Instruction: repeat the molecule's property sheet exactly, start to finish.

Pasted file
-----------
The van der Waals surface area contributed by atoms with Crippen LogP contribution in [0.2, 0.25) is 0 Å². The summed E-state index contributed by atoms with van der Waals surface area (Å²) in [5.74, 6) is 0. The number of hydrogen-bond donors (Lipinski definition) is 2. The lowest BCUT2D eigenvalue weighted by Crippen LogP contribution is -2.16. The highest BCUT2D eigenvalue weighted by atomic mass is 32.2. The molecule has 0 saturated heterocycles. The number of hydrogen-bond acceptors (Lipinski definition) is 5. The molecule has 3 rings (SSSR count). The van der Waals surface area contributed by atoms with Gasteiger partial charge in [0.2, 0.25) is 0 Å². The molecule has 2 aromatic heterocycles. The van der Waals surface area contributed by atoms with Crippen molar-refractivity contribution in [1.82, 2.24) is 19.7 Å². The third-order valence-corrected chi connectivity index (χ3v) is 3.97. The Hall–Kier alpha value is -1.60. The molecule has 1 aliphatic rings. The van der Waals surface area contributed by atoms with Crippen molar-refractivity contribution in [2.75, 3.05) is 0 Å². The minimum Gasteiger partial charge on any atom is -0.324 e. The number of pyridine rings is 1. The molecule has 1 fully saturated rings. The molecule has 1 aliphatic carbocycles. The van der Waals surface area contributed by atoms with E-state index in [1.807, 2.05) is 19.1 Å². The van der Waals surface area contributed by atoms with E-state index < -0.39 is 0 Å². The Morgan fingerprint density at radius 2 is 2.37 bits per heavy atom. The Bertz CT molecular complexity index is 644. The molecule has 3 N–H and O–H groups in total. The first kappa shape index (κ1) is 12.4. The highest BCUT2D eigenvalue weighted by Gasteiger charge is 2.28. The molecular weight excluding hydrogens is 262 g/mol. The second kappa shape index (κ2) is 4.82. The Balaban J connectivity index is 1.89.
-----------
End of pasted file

The van der Waals surface area contributed by atoms with Crippen LogP contribution in [0.2, 0.25) is 0 Å². The summed E-state index contributed by atoms with van der Waals surface area (Å²) in [5.74, 6) is 0. The number of hydrogen-bond donors (Lipinski definition) is 2. The lowest BCUT2D eigenvalue weighted by Crippen LogP contribution is -2.16. The highest BCUT2D eigenvalue weighted by atomic mass is 32.2. The molecule has 0 saturated heterocycles. The number of hydrogen-bond acceptors (Lipinski definition) is 5. The molecule has 3 rings (SSSR count). The van der Waals surface area contributed by atoms with Gasteiger partial charge in [0.2, 0.25) is 0 Å². The molecule has 2 aromatic heterocycles. The van der Waals surface area contributed by atoms with Crippen molar-refractivity contribution in [1.82, 2.24) is 19.7 Å². The third-order valence-corrected chi connectivity index (χ3v) is 3.97. The Hall–Kier alpha value is -1.60. The molecule has 1 aliphatic rings. The van der Waals surface area contributed by atoms with Crippen molar-refractivity contribution in [2.75, 3.05) is 0 Å². The minimum Gasteiger partial charge on any atom is -0.324 e. The number of pyridine rings is 1. The molecule has 1 fully saturated rings. The molecule has 1 aliphatic carbocycles. The van der Waals surface area contributed by atoms with E-state index in [1.807, 2.05) is 19.1 Å². The van der Waals surface area contributed by atoms with E-state index < -0.39 is 0 Å². The Morgan fingerprint density at radius 2 is 2.37 bits per heavy atom. The Bertz CT molecular complexity index is 644. The molecule has 3 N–H and O–H groups in total. The first kappa shape index (κ1) is 12.4. The highest BCUT2D eigenvalue weighted by Gasteiger charge is 2.28. The molecular weight excluding hydrogens is 262 g/mol. The second kappa shape index (κ2) is 4.82. The Balaban J connectivity index is 1.89.